Discovering Humans’ Role in Nature Through Relationship with this Land

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Approved by the Emerald Earth Land Council
March 2013

At Emerald Earth Sanctuary we are called upon to “heal the relationship between people and nature.” This is no small task, and one we approach with reverence and humility. We are exploring, through our discussions, our meditations, our studies and our actions, how to progressively weave ourselves into the integral role that humans have played in the healthy functioning of the planetary ecosystem. We’re excited to offer our work and what we learn as a contribution and model for an emerging shift in consciousness that accepts humans as a keystone species in the environment as opposed to a destructive force to be excluded. We propose that, in order to restore healthy functioning in our ecosystem, humans can and must learn to listen to the land, and to rediscover our role as a part of nature, re-introducing the ecological functions that humans historically performed. These functions included – at appropriate times and places – prayer, ritual and song, burning, pruning, harvesting, digging, and hunting. Clearly, we can’t recreate the ecosystem or cultural practices of native Californians. Any adoption of native land management or gathering practices will have to take into account the social, technological, and ecological realities of our time.

In addition, we see that other more intensive human work may be helpful in the short term to help stabilize and support a severely damaged ecosystem and reverse global climate change. This work may include in-stream restoration efforts, intensive rotational grazing, the cutting/thinning of trees, clearing of brush, and other wildlife management efforts. There are many foresters,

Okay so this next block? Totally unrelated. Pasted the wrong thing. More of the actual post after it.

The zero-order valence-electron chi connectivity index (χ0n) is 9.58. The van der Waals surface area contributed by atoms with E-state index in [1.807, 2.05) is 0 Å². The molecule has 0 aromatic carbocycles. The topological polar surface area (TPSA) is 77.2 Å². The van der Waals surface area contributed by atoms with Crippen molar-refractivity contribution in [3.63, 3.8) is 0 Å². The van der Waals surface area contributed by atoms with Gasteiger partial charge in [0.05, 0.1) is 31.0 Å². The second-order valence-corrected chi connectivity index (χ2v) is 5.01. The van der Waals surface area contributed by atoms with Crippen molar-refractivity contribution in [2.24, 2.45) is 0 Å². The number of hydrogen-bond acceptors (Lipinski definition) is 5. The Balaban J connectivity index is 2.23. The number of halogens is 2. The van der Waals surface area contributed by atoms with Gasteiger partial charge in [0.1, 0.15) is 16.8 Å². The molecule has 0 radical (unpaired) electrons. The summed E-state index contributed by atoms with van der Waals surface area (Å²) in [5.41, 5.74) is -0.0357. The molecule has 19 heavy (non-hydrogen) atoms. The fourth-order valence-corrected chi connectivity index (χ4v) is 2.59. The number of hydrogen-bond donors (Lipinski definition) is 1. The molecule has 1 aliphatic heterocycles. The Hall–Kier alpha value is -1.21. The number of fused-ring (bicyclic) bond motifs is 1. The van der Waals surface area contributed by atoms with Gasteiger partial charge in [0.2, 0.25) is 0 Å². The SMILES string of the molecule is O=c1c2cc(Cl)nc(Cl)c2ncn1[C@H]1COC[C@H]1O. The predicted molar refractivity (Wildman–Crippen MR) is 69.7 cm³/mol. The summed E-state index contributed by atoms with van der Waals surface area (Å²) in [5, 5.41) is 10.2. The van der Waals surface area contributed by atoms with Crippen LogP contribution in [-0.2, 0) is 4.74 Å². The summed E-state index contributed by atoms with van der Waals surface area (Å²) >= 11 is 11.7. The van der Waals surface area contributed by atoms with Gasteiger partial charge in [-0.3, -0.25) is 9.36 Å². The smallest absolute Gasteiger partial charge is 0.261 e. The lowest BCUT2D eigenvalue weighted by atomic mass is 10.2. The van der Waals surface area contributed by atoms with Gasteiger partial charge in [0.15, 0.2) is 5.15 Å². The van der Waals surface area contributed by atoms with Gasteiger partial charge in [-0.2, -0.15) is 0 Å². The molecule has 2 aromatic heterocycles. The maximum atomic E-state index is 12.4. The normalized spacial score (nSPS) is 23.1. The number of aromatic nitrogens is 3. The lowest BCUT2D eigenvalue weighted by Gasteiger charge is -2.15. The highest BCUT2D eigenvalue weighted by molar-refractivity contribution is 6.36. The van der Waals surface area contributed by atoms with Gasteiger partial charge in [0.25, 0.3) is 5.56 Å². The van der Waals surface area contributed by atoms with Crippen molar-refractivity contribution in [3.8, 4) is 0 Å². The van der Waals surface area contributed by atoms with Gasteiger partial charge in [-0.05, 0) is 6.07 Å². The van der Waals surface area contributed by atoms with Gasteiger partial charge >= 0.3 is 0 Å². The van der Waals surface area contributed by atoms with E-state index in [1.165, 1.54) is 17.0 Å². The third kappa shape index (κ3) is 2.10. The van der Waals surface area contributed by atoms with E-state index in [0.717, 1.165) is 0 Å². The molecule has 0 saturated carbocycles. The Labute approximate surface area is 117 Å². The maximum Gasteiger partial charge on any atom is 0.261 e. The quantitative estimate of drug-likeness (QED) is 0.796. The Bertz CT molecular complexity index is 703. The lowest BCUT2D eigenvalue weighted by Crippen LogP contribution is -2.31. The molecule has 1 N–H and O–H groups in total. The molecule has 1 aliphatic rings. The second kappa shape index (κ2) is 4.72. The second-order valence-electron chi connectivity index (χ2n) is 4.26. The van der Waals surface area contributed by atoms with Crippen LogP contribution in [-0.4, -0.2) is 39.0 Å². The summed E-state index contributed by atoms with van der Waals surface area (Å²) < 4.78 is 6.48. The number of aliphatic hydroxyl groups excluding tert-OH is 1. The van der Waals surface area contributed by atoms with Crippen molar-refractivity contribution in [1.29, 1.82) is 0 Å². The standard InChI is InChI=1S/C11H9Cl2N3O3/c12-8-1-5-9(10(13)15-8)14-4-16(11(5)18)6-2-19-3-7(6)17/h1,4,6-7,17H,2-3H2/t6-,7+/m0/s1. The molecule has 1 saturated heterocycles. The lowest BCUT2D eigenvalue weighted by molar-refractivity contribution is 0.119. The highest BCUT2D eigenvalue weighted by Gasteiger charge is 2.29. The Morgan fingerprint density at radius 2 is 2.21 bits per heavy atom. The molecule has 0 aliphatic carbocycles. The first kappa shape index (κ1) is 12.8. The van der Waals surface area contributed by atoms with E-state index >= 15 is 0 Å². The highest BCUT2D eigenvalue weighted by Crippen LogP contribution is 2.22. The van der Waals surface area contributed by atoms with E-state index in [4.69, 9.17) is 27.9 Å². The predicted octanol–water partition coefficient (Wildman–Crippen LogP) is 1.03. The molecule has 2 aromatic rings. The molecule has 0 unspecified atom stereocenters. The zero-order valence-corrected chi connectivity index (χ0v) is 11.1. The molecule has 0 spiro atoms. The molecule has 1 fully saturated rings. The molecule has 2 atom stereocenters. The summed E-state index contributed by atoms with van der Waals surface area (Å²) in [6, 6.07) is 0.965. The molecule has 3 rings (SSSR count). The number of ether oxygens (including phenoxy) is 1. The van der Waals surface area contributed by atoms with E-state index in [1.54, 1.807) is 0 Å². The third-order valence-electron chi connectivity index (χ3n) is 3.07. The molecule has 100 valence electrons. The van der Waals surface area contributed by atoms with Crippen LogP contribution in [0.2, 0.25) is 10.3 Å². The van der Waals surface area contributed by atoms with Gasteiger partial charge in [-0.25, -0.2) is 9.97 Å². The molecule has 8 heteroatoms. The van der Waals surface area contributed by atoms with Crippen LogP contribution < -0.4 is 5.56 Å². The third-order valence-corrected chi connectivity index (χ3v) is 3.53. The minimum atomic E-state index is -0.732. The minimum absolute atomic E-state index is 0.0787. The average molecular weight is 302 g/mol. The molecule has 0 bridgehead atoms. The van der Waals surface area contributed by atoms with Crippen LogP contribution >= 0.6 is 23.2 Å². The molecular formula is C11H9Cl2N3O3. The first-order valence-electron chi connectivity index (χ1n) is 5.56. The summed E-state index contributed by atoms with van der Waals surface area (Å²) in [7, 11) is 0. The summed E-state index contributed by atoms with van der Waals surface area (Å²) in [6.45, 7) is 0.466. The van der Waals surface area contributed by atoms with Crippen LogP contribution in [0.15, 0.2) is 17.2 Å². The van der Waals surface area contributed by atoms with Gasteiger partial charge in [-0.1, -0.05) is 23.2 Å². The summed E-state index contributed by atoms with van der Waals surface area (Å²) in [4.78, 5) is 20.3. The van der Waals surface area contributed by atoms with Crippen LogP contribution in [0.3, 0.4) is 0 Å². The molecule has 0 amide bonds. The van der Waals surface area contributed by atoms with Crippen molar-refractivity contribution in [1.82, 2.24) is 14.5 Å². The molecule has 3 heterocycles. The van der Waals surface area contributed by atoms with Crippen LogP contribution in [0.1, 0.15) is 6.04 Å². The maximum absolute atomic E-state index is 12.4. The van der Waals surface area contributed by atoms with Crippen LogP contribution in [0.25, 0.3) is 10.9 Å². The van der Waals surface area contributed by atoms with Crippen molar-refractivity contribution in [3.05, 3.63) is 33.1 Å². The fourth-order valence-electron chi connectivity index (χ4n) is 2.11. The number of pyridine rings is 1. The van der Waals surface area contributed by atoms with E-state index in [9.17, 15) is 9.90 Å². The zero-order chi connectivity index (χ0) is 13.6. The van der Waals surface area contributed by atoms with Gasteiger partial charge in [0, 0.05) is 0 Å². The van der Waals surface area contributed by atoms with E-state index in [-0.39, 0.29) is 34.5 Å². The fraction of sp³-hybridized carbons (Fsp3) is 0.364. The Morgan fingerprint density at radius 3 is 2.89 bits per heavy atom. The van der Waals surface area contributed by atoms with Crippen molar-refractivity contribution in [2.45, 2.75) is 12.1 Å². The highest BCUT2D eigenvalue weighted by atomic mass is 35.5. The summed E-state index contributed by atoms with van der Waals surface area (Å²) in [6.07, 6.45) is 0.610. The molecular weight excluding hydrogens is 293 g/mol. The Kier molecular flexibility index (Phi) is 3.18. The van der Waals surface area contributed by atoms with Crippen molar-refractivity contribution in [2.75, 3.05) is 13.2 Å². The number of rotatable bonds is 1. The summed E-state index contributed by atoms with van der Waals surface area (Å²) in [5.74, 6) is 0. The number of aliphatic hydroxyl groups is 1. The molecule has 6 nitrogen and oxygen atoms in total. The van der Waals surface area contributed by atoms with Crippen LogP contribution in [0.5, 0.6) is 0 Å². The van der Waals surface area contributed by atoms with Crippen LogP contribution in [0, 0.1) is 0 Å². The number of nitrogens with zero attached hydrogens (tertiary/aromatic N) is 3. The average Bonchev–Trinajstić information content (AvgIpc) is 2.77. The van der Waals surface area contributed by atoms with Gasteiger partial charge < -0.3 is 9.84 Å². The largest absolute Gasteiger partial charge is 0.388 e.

environmentalists, and native peoples whose efforts in these areas inform our work and help us begin to understand what would benefit this land, to hear what our ecosystem is “asking for.” One sign that we are on the right path will be when our actions both meet our needs and serve the health of the ecosystem. We already experience this when we thin crowded trees and get firewood or lumber, or when we harvest native foods in a manner that actually supports further propagation of that species. The more we derive our food, shelter, implements and livelihood directly from our local ecosystem, the more we become united with our ecosystem and the greater is our capacity to communicate with it. There is a growing network of practitioners of this approach (Holistic Resource Management, Food Forestry, Natural Building, Permaculture, etc.) that we can learn from and contribute to.

We will plan our efforts thoughtfully, and begin with pilot projects with clear intention and ritual. Our projects will be continuously adjusted as we carefully observe how the earth responds to our touch. What we learn about engaging with the land within this mindset and the systems we refine and document accordingly will be extremely valuable information for future generations of EE residents and the rest of society. Given that the ecosystem is infinitely more complicated than we can possibly comprehend, our exploration of the divine mystery is ultimately a spiritual journey. Whatever we do on the land is a sacred act, and we strive to be reverent at all times. We recognize that the songs, ritual and even the language of the people indigenous to this land grew out of and were a function of this ecosystem. Our deepest wish is to begin to reclaim that depth of relationship for our children’s children’s children.